Coal is composed more or less of the element carbon, but (especially in the softer varieties) mixed with compounds of carbon. First-class anthracite coal is mostly carbon (up to 95%); it is amorphous, i. e., not crystalline. All varieties of coal contain non-combustible substances that are left behind as ash when the coal is burned. Coal has been formed by the slow change, under water at first, of accumulations of plant remains. The first stage is peat, which is still being formed. The peat of past ages has slowly changed into lignite, then into bituminous coal (soft coal), and finally into anthracite, these varieties shading into one another. Ordinary peat shows the plants of which it is composed, matted together. In lignite, the forms of the plants have mostly been destroyed, still more so in ordinary bituminous coal, while in anthracite, the bodies of plants are rarely seen. True coal has not been found in rocks older than those of the Devonian period, and only very little has been found in Devonian rocks.
Anthracite is black, of bright luster; powder is black; breaks with rounded surfaces (conchoidal fracture); composition, from 80% to 95% carbon, the remainder being mostly ash and carbon compounds ; H = 2.5 to 3.5; G = 1.4 to 1.7.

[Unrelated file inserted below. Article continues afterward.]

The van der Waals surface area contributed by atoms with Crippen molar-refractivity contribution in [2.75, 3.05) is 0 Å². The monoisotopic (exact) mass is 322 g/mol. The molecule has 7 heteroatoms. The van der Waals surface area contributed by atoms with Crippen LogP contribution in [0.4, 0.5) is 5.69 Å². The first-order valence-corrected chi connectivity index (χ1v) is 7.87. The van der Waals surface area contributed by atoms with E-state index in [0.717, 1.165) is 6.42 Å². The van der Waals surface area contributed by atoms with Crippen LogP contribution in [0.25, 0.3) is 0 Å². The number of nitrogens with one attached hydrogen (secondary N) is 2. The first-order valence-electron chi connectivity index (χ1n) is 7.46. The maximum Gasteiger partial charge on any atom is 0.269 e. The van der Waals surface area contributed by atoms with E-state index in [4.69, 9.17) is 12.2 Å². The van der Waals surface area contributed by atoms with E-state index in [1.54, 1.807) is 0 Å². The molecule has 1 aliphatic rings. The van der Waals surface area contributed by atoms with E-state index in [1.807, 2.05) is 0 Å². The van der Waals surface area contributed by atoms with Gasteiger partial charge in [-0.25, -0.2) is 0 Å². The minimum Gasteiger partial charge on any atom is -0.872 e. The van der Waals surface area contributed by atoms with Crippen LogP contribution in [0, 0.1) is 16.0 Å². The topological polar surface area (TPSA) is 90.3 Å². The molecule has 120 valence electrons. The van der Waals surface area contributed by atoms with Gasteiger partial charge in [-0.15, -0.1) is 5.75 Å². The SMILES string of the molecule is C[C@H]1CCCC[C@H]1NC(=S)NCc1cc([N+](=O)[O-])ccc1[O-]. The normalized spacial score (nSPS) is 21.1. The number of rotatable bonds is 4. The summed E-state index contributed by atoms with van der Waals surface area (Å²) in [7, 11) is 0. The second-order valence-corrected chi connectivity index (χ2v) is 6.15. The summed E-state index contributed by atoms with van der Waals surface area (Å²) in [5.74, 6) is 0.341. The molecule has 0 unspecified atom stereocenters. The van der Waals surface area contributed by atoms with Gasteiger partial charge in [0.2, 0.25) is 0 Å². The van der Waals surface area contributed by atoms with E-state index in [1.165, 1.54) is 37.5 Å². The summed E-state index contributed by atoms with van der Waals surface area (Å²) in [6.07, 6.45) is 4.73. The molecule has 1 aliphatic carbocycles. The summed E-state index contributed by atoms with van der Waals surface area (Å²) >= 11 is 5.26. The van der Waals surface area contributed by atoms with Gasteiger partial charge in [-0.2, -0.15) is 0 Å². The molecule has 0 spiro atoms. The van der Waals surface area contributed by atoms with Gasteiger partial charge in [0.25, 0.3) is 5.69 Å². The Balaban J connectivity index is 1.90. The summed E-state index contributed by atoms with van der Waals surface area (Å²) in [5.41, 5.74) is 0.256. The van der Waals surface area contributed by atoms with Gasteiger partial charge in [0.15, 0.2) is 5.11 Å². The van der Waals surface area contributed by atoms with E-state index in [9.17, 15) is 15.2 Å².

Bituminous coal (soft coal)
Bituminous coal (soft coal) is black; powder is black. It differs from lignite in containing less oxygen and less water, and it differs from anthracite in giving, when heated, more oily and tarry substances, which cause it to burn with a smoky flame. It breaks more easily than anthracite, and often shows a layered structure. H = 2 to 3; G = 1.2 to 1.4.
Lignite (brown coal)
Lignite (brown coal) is from brown to black in color; powder is brown or black; contains from 15% to 36% of water, and shades into ordinary bituminous coal; H = 1 to 2; G = 1.2 to 1.4 Jet is a black variety, capable of taking a high polish. It is used for ornaments.
Peat is mostly made up of decaying bodies of mosses; when dried, it is a good domestic fuel. When pulped and air-dried, it forms a solid mass, which might be used in place of coal to a large extent; but it is not practicable to transport it long distances, on account of its brittleness.
Petroleum is an oil, thin, though sometimes thick (viscous),—usually of a greenish- brown color, but sometimes colorless, yellow, brown, or nearly black; it finally grades into asphalt. Since its specific gravity is from 0.6 to 0.9, it floats on water. Petroleum is a mixture of a great many compounds of carbon and hydrogen. Natural gas, which is found in petroleum fields, is a mixture of similar compounds of carbon and hydrogen; it contains in addition hydrogen and other elementary gases, and sometimes helium.
Amber is a fossil resin, usually of a yellow color, but sometimes reddish, brownish, or whitish; H = 2. to 2.5; G = 1.096; when heated, it softens and melts. Amber is composed of carbon, hydrogen, and oxygen; it has been found near and on the shore of Cedar Lake, in Northern Manitoba.